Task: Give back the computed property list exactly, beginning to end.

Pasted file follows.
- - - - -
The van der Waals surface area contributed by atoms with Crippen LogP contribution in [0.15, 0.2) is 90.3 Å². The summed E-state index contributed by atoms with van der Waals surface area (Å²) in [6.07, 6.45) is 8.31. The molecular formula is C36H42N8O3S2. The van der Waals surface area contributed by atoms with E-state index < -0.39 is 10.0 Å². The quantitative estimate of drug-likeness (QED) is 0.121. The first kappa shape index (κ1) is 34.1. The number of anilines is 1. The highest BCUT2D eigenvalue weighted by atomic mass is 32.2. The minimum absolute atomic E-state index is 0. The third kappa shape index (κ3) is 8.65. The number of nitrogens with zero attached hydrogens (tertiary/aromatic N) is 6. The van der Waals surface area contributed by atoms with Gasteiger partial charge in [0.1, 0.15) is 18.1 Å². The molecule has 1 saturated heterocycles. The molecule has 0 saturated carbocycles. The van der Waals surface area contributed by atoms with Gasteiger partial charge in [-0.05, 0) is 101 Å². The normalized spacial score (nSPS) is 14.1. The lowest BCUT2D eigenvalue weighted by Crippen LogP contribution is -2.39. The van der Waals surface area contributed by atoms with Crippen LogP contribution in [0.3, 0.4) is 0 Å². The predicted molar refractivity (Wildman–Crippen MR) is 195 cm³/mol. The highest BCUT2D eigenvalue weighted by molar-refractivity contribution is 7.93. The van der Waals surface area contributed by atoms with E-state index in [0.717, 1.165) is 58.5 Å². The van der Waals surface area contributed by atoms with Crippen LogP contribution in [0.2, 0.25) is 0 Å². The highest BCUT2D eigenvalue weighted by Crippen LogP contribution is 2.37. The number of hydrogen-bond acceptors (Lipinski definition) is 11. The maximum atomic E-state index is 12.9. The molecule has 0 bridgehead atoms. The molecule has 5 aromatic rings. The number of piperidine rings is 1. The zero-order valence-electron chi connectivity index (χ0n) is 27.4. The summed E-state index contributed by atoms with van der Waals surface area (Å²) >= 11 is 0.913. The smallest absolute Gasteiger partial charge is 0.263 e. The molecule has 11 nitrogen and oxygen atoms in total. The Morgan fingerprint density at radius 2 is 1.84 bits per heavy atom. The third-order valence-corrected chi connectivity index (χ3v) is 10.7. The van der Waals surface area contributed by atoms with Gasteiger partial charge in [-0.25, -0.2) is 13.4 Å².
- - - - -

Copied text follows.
The van der Waals surface area contributed by atoms with Crippen LogP contribution in [0.15, 0.2) is 90.3 Å². The summed E-state index contributed by atoms with van der Waals surface area (Å²) in [6.07, 6.45) is 8.31. The molecular formula is C36H42N8O3S2. The van der Waals surface area contributed by atoms with E-state index < -0.39 is 10.0 Å². The quantitative estimate of drug-likeness (QED) is 0.121. The first kappa shape index (κ1) is 34.1. The number of anilines is 1. The highest BCUT2D eigenvalue weighted by atomic mass is 32.2. The minimum absolute atomic E-state index is 0. The third kappa shape index (κ3) is 8.65. The number of nitrogens with zero attached hydrogens (tertiary/aromatic N) is 6. The van der Waals surface area contributed by atoms with Gasteiger partial charge in [0.1, 0.15) is 18.1 Å². The molecule has 1 saturated heterocycles. The molecule has 0 saturated carbocycles. The van der Waals surface area contributed by atoms with Gasteiger partial charge in [-0.05, 0) is 101 Å². The normalized spacial score (nSPS) is 14.1. The lowest BCUT2D eigenvalue weighted by Crippen LogP contribution is -2.39. The van der Waals surface area contributed by atoms with Crippen LogP contribution in [0.3, 0.4) is 0 Å². The predicted molar refractivity (Wildman–Crippen MR) is 195 cm³/mol. The highest BCUT2D eigenvalue weighted by molar-refractivity contribution is 7.93. The van der Waals surface area contributed by atoms with E-state index in [0.717, 1.165) is 58.5 Å². The van der Waals surface area contributed by atoms with Crippen LogP contribution in [0.2, 0.25) is 0 Å². The highest BCUT2D eigenvalue weighted by Crippen LogP contribution is 2.37. The number of hydrogen-bond acceptors (Lipinski definition) is 11. The maximum atomic E-state index is 12.9. The molecule has 0 bridgehead atoms. The molecule has 5 aromatic rings. The number of piperidine rings is 1. The zero-order valence-electron chi connectivity index (χ0n) is 27.4. The summed E-state index contributed by atoms with van der Waals surface area (Å²) >= 11 is 0.913. The smallest absolute Gasteiger partial charge is 0.263 e. The molecule has 11 nitrogen and oxygen atoms in total. The Morgan fingerprint density at radius 2 is 1.84 bits per heavy atom. The third-order valence-corrected chi connectivity index (χ3v) is 10.7. The van der Waals surface area contributed by atoms with Gasteiger partial charge in [-0.25, -0.2) is 13.4 Å².